Criminalisation won’t help
Spanish sex workers,
says Saskia Murphy

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It is often referred to as the oldest profession in the world. And yet thousands of years after dancers and musicians coaxed men into brothels in the late period of Ancient Egypt and Athenian lawmakers taxed women selling sex in state sanctioned houses in Ancient Greece, sex work still manages to polarise and spark debate.

Last week the discourse was reignited when Spanish prime minister Pedro Sánchez announced plans to ban sex work in the country.

Speaking to supporters at the end of the Socialist Party’s three-day congress in Valencia, Sánchez said that the practice “enslaves” women – committing to his 2019 election pledge to outlaw prostitution.

Sex work was decriminalised in Spain in 1995, and since then the industry has boomed. In 2016 the UN estimated the country’s sex industry was worth €3.7bn (£3.1bn), and it is estimated that around 300,000 women work in the country’s brothels and red light districts.

Demand is huge. One survey conducted in 2008 found that 78 per cent of Spanish people consider prostitution an inevitability in modern society. Another survey a year later found that nearly 40 per cent of Spanish men over the age of 18 had paid for sex at least once in their life.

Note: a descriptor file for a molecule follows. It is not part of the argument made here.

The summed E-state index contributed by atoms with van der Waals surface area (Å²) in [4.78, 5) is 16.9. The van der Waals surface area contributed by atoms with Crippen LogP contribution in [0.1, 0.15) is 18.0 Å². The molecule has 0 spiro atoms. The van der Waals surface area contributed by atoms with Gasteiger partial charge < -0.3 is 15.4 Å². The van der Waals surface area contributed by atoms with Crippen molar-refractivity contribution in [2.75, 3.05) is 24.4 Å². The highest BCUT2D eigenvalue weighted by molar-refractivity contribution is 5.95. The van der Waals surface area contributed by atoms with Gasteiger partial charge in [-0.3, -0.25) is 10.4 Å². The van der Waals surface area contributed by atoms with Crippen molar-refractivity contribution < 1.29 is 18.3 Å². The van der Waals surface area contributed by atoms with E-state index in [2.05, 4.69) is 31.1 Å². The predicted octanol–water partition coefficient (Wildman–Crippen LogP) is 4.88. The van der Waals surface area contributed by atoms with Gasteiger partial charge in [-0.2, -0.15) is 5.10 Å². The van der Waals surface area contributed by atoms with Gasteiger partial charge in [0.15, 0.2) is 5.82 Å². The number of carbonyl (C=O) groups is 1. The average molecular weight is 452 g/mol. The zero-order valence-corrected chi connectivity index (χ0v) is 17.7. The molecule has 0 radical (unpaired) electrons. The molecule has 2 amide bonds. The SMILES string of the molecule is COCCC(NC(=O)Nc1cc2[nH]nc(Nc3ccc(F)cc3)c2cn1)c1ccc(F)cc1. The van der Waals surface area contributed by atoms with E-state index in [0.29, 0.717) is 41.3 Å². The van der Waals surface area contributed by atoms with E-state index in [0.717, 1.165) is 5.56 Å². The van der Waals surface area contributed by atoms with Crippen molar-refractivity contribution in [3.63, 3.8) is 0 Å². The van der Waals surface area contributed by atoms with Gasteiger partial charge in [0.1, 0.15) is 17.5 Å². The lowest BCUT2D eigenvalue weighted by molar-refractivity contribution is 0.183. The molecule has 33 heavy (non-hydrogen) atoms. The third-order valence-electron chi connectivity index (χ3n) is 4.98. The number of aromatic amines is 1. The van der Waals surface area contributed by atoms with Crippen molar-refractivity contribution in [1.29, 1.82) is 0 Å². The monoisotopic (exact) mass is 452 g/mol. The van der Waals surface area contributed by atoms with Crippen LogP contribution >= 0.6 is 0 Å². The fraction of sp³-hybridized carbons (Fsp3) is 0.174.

But although decriminalisation has made selling sex safer, campaigners have warned that the vastly profitable and largely unregulated market in Spain has become a hotbed for criminality.

Spain is now a global hub for human trafficking and sexual slavery, with women often trafficked from Romania, South America and West Africa.

In 2019 Spanish police freed 896 women being exploited as sex workers and estimate that over 80 per cent of those working in the industry are victims of mafias and organised crime, according to a report by the BBC.

The charity Human Rights Watch points out that sex work is the consensual exchange of sex between adults, while human trafficking and sexual exploitation are separate issues. The problem with Sánchez’s approach is that he conflates the two.

By touting an outright ban on prostitution, Sánchez is proposing the removal of safe working conditions and legal protection for sex workers while doing nothing to target the problematic attitudes to women and sex that lead to women being trafficked, sold and exploited.

In targeting those who work in the industry, the Spanish government is barking up the wrong tree. Sex work can be safe when it is both decriminalised and regulated. The industry can be legitimate when those who are selling sex are empowered to make the rules, set their own boundaries, are able to report crimes safely and without stigma, and when they keep all the money they make.

Regulated properly, sex work should not enslave women. Those working in the industry would not be at as much risk of being trafficked, raped or murdered if they were not forced to do their job outside the law, and if society viewed sex workers for who they are – women, and men, with families and dreams and lives of their own.

A ban on prostitution can never work. Forcing sex work underground can only harm women.

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